16-year-old girl with superpowers? I’m down. I just which she wasn’t yet another female superpowered character whose origin story involves assault. Harumph. Still, this sounds like it could be my bag. Liman will be producing with David Bartis and Gene Klein (Suits), and the pilot is being written by Jeffrey Lieber (Lost, NCIS: New Orleans). I could point out that this story about a 16-year-old female protagonist comes from a male author and is being written, produced, and directed by mostly men, but…oh wait. I did just point it out.*

The second project Daniels announced is perhaps a little more intriguing. Dwayne “The Rock” Johnson and Dany Garcia’s Seven Bucks Productions, and Studio71, the digital entertainment company and multichannel network of ProSiebenSat.1 are producing an eight-episode sci-fi series called Lifeline. Deadline Hollywood describes this one as “about a little known life insurance company that sends its agents forward 33 days in time to prevent the accidental deaths of its clients. The company’s best man, Charlie Hooks, has never missed a save – until one case changes his life forever.”

Well, that’s one way to avoid paying a claim!

It makes sense to me that YouTube is reaching out to established, mainstream creators to bolster their YouTube Red offerings. Social media “influencers” are great, but how much of their success is due to them actually being marketable and monetizable, and how much of their success is due to their channels being free? After all, I’m subscribed to a bunch of YouTube channels that seemed cool at the time, but that I haven’t actually watched in years. So, is my subscription counting toward determining whether a creator is an “influencer?” And should it? And does subscribing to someone’s free YouTube channel translate often enough into paid subscriptions to YouTube Red?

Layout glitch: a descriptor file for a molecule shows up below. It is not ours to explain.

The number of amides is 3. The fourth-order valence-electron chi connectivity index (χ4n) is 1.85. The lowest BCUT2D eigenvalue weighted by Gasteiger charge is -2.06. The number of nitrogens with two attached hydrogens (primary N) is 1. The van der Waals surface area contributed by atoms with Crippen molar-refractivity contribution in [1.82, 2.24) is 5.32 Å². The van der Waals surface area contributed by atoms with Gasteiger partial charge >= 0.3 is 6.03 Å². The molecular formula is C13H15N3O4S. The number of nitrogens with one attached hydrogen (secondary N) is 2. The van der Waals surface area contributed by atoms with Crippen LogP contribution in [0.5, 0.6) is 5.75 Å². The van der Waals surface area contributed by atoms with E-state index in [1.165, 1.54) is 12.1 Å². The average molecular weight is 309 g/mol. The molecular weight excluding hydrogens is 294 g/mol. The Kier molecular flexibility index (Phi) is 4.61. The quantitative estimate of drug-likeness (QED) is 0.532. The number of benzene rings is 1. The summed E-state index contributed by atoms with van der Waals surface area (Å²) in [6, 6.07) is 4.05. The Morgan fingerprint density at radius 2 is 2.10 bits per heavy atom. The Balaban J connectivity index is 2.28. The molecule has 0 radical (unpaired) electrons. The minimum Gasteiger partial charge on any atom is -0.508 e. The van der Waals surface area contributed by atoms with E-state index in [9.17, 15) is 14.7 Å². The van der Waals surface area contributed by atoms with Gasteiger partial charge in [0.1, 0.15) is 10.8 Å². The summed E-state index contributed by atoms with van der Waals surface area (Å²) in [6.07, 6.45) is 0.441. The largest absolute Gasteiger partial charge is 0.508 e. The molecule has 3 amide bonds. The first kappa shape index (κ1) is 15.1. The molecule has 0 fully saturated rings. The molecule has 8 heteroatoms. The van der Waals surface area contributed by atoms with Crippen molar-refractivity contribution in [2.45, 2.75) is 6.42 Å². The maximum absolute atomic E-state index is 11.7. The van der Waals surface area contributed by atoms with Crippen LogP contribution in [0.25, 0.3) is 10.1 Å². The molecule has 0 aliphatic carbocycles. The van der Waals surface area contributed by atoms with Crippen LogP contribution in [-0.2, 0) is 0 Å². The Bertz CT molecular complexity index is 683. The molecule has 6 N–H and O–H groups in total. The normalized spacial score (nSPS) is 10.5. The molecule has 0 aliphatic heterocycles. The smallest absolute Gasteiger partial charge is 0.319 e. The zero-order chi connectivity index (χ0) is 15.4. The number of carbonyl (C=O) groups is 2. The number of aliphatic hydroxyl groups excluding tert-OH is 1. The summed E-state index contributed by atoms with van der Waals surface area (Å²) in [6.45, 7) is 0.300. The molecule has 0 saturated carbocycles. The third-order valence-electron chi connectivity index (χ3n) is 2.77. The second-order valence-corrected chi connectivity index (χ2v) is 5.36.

This doesn’t seem to be concerning Daniels, who said that not only have fans of popular YouTubers been coming to YouTube Red, but that the reverse is true as well. According to a press release, she said:

Over the last year, we’ve seen our original series become one of the leading drivers of YouTube Red subscriptions, with viewership that rivals cable shows in the US. Over half the time people spend watching Originals is on their mobile phones. And in the living room, we’re seeing Red members watching over 75% percent more YouTube on their TVs than the average YouTube viewer. We’re also seeing a virtuous cycle between YouTube Red and our ad-supported experience, with creators featured in Originals seeing a significant boost in YouTube subscribers and watchtime on their main channels as well – often from new fans.

If that’s going to continue to happen, YouTube would be wise to continue to reach out to mainstream creators to create alongside more independent fare made by YouTubers. Not to replace it, but to bolster it and add to the quality of the service’s offerings, as well as to draw in viewers that might not be into folks like PewDiePie. We need talented creators, not “influencers.” After all, I’ve yet to subscribe to YouTube Red, but if they continue to offer original content from people I know outside the YouTube space? I might have to check it out.

*And I’ll keep pointing it out until it stops being a thing.